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The Productivity of Schools and Other Local Public Goods Providers


  • Caroline M. Hoxby


I construct an agency model of local public goods producers with special reference to public schools. The model assumes that households make Tiebout choices among jurisdictions, but it has more realistic assumptions about information and the cost of residential mobility. I examine producers' effort and rent under local property tax finance and centralized finance. I show that, if there are a sufficient number of jurisdictions to choose among, conventional local property tax finance substantially reduces the agency problem and associated loss of productivity. Specifically, I demonstrate that local property tax finance can attain about as much productivity as a social planner with centralized finance can, even if the social planner is armed with more information that a real social planner could plausibly have. The key insight is that decentralized Tiebout choices make some information the social planner would need verifiable and other information unnecessary.

Suggested Citation

  • Caroline M. Hoxby, 1999. "The Productivity of Schools and Other Local Public Goods Providers," NBER Working Papers 6911, National Bureau of Economic Research, Inc.
  • Handle: RePEc:nbr:nberwo:6911
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    References listed on IDEAS

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    Cited by:

    1. Marcelin Joanis, 2013. "Sharing the Blame? Local Electoral Accountability and Centralized School Finance in California," Economics and Politics, Wiley Blackwell, vol. 25(3), pages 335-359, November.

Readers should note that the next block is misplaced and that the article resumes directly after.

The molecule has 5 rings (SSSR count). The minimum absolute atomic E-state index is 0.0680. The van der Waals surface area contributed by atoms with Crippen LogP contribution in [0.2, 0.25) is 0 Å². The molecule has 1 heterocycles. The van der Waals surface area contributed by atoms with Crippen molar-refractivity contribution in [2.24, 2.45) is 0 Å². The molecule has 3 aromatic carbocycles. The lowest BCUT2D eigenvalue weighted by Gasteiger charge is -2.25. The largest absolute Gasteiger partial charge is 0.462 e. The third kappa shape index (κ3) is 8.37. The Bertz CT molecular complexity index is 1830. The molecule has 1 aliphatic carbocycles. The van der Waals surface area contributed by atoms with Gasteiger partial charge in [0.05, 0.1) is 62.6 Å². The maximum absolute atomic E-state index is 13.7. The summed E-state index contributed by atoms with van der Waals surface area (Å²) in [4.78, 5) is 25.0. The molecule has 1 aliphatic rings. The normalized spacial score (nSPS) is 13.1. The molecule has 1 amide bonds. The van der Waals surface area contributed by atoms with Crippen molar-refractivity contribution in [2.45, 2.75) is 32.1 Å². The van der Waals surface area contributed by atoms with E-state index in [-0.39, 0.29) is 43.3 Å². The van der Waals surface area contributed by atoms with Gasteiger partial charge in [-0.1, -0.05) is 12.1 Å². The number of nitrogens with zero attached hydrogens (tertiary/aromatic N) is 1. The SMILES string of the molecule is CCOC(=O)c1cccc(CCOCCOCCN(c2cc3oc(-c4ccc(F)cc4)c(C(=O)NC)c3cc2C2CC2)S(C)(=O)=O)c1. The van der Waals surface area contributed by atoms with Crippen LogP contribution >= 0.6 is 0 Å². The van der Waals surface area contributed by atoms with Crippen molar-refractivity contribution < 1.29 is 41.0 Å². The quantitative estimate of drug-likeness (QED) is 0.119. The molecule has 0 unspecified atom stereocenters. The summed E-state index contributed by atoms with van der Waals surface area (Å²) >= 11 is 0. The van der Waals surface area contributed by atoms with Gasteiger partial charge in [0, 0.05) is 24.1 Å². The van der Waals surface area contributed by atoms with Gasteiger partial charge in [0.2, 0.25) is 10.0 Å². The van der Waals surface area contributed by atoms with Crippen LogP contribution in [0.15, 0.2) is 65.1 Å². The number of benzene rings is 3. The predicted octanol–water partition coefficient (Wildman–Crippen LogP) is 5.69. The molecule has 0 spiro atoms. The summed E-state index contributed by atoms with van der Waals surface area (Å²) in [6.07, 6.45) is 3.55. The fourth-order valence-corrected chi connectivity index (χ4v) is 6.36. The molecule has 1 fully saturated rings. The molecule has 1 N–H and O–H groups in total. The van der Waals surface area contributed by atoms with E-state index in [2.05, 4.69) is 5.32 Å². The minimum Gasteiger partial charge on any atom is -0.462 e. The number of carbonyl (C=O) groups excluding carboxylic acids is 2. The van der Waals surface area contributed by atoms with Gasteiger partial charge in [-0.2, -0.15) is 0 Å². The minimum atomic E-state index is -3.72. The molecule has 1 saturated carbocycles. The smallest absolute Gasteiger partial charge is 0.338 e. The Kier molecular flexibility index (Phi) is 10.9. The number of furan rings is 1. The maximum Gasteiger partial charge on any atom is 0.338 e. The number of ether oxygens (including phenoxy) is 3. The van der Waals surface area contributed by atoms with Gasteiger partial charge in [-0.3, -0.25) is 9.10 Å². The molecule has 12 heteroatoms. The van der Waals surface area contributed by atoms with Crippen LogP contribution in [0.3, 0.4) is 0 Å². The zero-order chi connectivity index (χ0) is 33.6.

2. Fábio D. Waltenberg, 2010. "Essential educational achievements as the currency of educational justice," REVISTA CUADERNOS DE ECONOMÍA, UN - RCE - CID, June.
    3. repec:bla:obuest:v:79:y:2017:i:5:p:654-688 is not listed on IDEAS
    4. Eduardo Zegarra & Renato Ravina, 2003. "Teacher Unionization and the Quality of Education in Peru: An Empirical Evaluation Using Survey Data," IDB Publications (Working Papers) 3284, Inter-American Development Bank.
    5. Steve Bradley & Jim Taylor, 2010. "Diversity, Choice and the Quasi-market: An Empirical Analysis of Secondary Education Policy in England," Oxford Bulletin of Economics and Statistics, Department of Economics, University of Oxford, vol. 72(1), pages 1-26, February.
    6. Makris, Miltiadis, 2009. "Incentives for motivated agents under an administrative constraint," Journal of Economic Behavior & Organization, Elsevier, vol. 71(2), pages 428-440, August.
    7. repec:taf:applec:v:49:y:2017:i:12:p:1164-1184 is not listed on IDEAS
    8. repec:spr:soinre:v:132:y:2017:i:1:d:10.1007_s11205-016-1258-9 is not listed on IDEAS
    9. Amir B. Ferreira Neto & Joshua Hall, 2017. "Economies of Scale and Governance of Library Systems: Evidence from West Virginia," Working Papers 17-13, Department of Economics, West Virginia University.